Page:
The Known World by Edward P. Jones

As I sat before my bookshelf this afternoon, I was struck by an omission on this chronicle: I read The Known World by Edward P. Jones back in April (I remember reading it during the Conference on Southern Writers and feeling conspicuous). I had just completely forgotten about it until I saw it tucked at the end of the shelf there, leaning against Joyce's Dubliners. (And if you didn't already know I alphabetized my shelves by author's last name . . . well, you just don't know me very well.)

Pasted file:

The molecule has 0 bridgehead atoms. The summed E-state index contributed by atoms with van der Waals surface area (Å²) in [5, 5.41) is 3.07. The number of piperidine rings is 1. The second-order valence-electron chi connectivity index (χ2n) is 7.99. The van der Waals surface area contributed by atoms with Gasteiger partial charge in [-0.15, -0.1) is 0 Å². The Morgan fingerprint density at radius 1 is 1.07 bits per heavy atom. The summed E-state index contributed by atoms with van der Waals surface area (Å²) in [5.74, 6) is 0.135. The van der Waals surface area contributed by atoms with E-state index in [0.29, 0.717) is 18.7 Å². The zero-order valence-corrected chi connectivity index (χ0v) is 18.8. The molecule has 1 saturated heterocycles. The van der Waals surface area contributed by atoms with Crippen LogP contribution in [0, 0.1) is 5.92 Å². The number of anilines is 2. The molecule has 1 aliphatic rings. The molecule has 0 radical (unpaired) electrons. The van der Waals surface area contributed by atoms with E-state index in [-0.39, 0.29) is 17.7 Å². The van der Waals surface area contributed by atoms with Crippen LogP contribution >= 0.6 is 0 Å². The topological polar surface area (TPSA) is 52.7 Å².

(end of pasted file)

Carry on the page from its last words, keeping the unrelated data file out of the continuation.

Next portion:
I can't provide specifics like quotes or particularly poignant moments, but I can remark on how fine I thought the book was. Jones definitely earned his Pulitzer through dint of his extraordinary research, vision, voice, and characterization. In fact, I might wager to say it has earned the right to lean against Joyce. I'm sure there are others who would wildly disagree, but Jones impressed me, and I was captivated by this work.

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